Mixed English Questions Set 76 (New Pattern)

New pattern English Questions: Odd Sentence & Odd Words

This set contains important New Pattern English Questions for SBI PO, IBPS PO Clerk, NIACL  and other upcoming exams. New Pattern English Questions on Odd Sentence and Odd Words. SBI PO New pattern English Odd Sentence and Odd Words.

Direction (1-5) : The following questions contain five sentences as options. Find one sentence which does not relate to the central theme of the passage made by remaining four sentences.

  1. A) The “end of hyper-globalization” story makes for compelling headlines. But the Indian code-writers’ misfortune has more prosaic roots in technology and customer tastes.

    B) Global corporations, the paymasters of Indian software vendors, are no longer so keen to ante up for application development and maintenance.

    C) India’s outsourcing firms are firing workers. Don’t blame it on President Donald Trump’s hawkish stance on US H1B visas.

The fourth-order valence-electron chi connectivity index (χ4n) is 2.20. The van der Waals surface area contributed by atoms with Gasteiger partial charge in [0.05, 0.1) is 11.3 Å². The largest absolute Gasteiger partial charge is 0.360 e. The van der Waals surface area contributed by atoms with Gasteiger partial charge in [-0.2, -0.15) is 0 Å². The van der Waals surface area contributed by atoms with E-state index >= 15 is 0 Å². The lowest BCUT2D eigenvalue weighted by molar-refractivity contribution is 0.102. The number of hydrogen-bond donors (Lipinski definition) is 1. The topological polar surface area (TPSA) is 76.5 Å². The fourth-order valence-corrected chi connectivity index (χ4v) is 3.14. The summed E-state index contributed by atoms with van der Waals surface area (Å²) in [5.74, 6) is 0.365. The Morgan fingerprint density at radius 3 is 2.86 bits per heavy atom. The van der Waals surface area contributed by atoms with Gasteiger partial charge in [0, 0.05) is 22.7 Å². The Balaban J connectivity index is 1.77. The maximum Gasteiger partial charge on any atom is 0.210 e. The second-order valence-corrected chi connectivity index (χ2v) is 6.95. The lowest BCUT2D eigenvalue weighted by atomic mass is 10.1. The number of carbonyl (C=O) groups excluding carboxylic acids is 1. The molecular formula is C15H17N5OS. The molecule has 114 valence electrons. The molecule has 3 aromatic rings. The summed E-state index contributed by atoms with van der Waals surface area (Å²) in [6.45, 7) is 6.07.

D) For all the Indian companies’ talk of social, mobile, analytics and cloud, the share of digital at Tata Consultancy Ltd. and Wipro ranges between 18% and 22%, compared with 42% to 45% at International Business Machines Corp. and Accenture Plc.

    E) The flab-shedding has been in the works for five years now; it’s only getting noticed in the age of Trump as muted hiring gives way to firings. With the trend gathering steam, these cash-rich firms from Bangalore or New Delhi are bound to pique the interest of buyout firms.
    View Answer
    Option D
    : The correct sequence is: CABE. The passage is an introduction about shedding of Indian IT workforce. 
  2. A) However, India’s recent success masks deep underlying challenges whose import will only multiply in the foreseeable future.